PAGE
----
Undoubtedly, there are some students who sit down to take the SAT or ACT only once and score a 1,600/36 on that first try. Along the same lines there are some individuals who take a standardized test two, three, or even four times, and fail to ever top their initial score (whether that is a 1,000 or a 1,500). Yet, studies have shown that retaking standardized tests generally does lead to higher scores. Overall, those who retake the SAT, regardless of whether or not they practice in between sessions, improve by an average of 40 points. Those who study on the Khan Academy for 20 hours increase their SAT score by an average of 115 points.
With so many score-submitting students unable to retake either exam (even once), the scores for the prospective Class of 2025 are likely to be lower than those of the Class of 2024. Let’s look at one highly-competitive school as an example.
Example: Student Applying to the University of Pennsylvania
Penn’s freshman class in 2020-21, entered the university with middle-50th percentile SAT ranges of 700-760 on the verbal section and 750-800 on the math section. While adding together scores at the 25th percentile does not always give you the precise composite 25th percentile overall score, it’s usually close. So, for the sake of this example, let’s say that in a typical year, the middle-50% of Penn’s students score between a 1450 and a 1560.
Looking at the geographic origins of this same class, you’ll find that 62% of the cohort come from five states: Pennsylvania, New York, New Jersey, California, and Florida—all regions that were hit particularly hard by the pandemic. If we assume that many students from these states will also be applying in the 2020-21 cycle (very likely), we can also assume that the majority of competitive applicants to Penn will have had their access to multiple exams restricted. Let’s say you are a student from New York who took the SAT one time in fall of your junior year, scoring a 1470, a touch below the mean score for accepted Quakers in a typical year. Ordinarily, if given the option, you wouldn’t submit this score (note: at Penn, in ordinary times, this wouldn’t even be an option) because it is below the school’s mean.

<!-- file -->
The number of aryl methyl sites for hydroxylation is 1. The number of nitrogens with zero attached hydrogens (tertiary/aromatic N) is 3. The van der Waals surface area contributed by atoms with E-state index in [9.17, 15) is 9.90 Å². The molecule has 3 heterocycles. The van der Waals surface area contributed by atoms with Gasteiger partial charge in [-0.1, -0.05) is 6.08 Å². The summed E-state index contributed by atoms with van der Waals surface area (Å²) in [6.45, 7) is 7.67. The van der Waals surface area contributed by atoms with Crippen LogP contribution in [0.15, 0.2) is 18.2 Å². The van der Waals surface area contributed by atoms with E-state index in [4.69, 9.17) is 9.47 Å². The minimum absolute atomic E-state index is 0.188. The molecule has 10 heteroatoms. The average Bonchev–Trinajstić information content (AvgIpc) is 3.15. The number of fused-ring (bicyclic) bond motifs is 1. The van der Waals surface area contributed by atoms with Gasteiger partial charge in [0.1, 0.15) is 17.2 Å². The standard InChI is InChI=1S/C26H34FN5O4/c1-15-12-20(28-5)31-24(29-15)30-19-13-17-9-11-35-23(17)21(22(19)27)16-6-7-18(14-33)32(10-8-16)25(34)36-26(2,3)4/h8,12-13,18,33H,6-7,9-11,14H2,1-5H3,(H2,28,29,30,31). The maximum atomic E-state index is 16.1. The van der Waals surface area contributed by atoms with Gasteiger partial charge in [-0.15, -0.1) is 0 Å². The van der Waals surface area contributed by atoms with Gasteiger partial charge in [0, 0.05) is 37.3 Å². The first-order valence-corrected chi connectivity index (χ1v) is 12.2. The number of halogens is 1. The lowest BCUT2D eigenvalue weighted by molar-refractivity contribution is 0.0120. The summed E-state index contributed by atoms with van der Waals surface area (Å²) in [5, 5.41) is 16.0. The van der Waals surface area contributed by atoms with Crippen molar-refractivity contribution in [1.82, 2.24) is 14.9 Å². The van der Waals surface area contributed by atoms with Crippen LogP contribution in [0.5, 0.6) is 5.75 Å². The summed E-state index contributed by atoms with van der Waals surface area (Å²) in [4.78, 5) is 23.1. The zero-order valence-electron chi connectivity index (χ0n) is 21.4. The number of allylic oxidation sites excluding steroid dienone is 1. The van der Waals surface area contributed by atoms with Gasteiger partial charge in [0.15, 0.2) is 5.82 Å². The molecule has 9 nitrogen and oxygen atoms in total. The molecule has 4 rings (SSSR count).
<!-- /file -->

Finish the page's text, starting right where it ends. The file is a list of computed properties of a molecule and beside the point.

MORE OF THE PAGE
Yet, in a year where a great number of students will not be submitting scores, should you really “hide” the fact that you scored in the 97th percentile on your first try, before you even took some of the advanced math courses that address material covered on the SAT/ACT?
Admissions officers are highly intelligent people and we believe that they are capable of seeing the context behind a number. Therefore, in this scenario, in the 2020-21 admissions cycle, we would recommended that this Penn applicant submit their scores and trust that the additional data point—in a year where admissions officers will be trying to decide between ten students with the same advanced coursework and same near-perfect GPA for one open slot—will actually be helpful in boosting one’s admissions prospects.
Will I be able to retake the test?
If you have the opportunity to take the SAT or ACT a second time and feel that you can do so in a safe and secure environment, then by all means, we advise that you avail yourself of the opportunity. However, if the August administration of the SAT is any indication, this is very much a hit-or-miss proposition.